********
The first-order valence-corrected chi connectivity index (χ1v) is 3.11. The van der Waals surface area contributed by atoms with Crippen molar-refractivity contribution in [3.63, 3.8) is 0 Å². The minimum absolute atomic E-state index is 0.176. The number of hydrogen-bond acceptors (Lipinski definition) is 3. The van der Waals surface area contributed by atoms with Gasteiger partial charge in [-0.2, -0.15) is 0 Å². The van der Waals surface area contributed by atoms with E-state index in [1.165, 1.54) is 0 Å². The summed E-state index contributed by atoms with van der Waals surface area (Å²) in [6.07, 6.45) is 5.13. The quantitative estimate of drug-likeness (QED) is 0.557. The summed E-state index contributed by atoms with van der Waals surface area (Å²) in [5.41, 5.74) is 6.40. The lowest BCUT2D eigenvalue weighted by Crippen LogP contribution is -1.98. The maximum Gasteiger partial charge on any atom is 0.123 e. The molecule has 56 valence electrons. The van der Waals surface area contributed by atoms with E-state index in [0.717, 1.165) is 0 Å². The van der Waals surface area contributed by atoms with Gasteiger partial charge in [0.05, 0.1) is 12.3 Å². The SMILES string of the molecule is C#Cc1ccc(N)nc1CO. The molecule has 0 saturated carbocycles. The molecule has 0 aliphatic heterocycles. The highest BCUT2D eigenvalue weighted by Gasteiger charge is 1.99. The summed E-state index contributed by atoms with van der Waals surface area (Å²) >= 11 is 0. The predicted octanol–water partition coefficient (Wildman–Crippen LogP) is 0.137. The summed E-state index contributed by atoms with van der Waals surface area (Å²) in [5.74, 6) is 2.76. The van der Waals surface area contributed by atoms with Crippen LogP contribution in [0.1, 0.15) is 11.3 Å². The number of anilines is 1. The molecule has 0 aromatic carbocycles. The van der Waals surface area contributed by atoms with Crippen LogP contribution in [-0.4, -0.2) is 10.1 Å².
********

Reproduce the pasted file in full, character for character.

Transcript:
The first-order valence-corrected chi connectivity index (χ1v) is 3.11. The van der Waals surface area contributed by atoms with Crippen molar-refractivity contribution in [3.63, 3.8) is 0 Å². The minimum absolute atomic E-state index is 0.176. The number of hydrogen-bond acceptors (Lipinski definition) is 3. The van der Waals surface area contributed by atoms with Gasteiger partial charge in [-0.2, -0.15) is 0 Å². The van der Waals surface area contributed by atoms with E-state index in [1.165, 1.54) is 0 Å². The summed E-state index contributed by atoms with van der Waals surface area (Å²) in [6.07, 6.45) is 5.13. The quantitative estimate of drug-likeness (QED) is 0.557. The summed E-state index contributed by atoms with van der Waals surface area (Å²) in [5.41, 5.74) is 6.40. The lowest BCUT2D eigenvalue weighted by Crippen LogP contribution is -1.98. The maximum Gasteiger partial charge on any atom is 0.123 e. The molecule has 56 valence electrons. The van der Waals surface area contributed by atoms with E-state index in [0.717, 1.165) is 0 Å². The van der Waals surface area contributed by atoms with Gasteiger partial charge in [0.05, 0.1) is 12.3 Å². The SMILES string of the molecule is C#Cc1ccc(N)nc1CO. The molecule has 0 saturated carbocycles. The molecule has 0 aliphatic heterocycles. The highest BCUT2D eigenvalue weighted by Gasteiger charge is 1.99. The summed E-state index contributed by atoms with van der Waals surface area (Å²) >= 11 is 0. The predicted octanol–water partition coefficient (Wildman–Crippen LogP) is 0.137. The summed E-state index contributed by atoms with van der Waals surface area (Å²) in [5.74, 6) is 2.76. The van der Waals surface area contributed by atoms with Crippen LogP contribution in [0.1, 0.15) is 11.3 Å². The number of anilines is 1. The molecule has 0 aromatic carbocycles. The van der Waals surface area contributed by atoms with Crippen LogP contribution in [-0.4, -0.2) is 10.1 Å².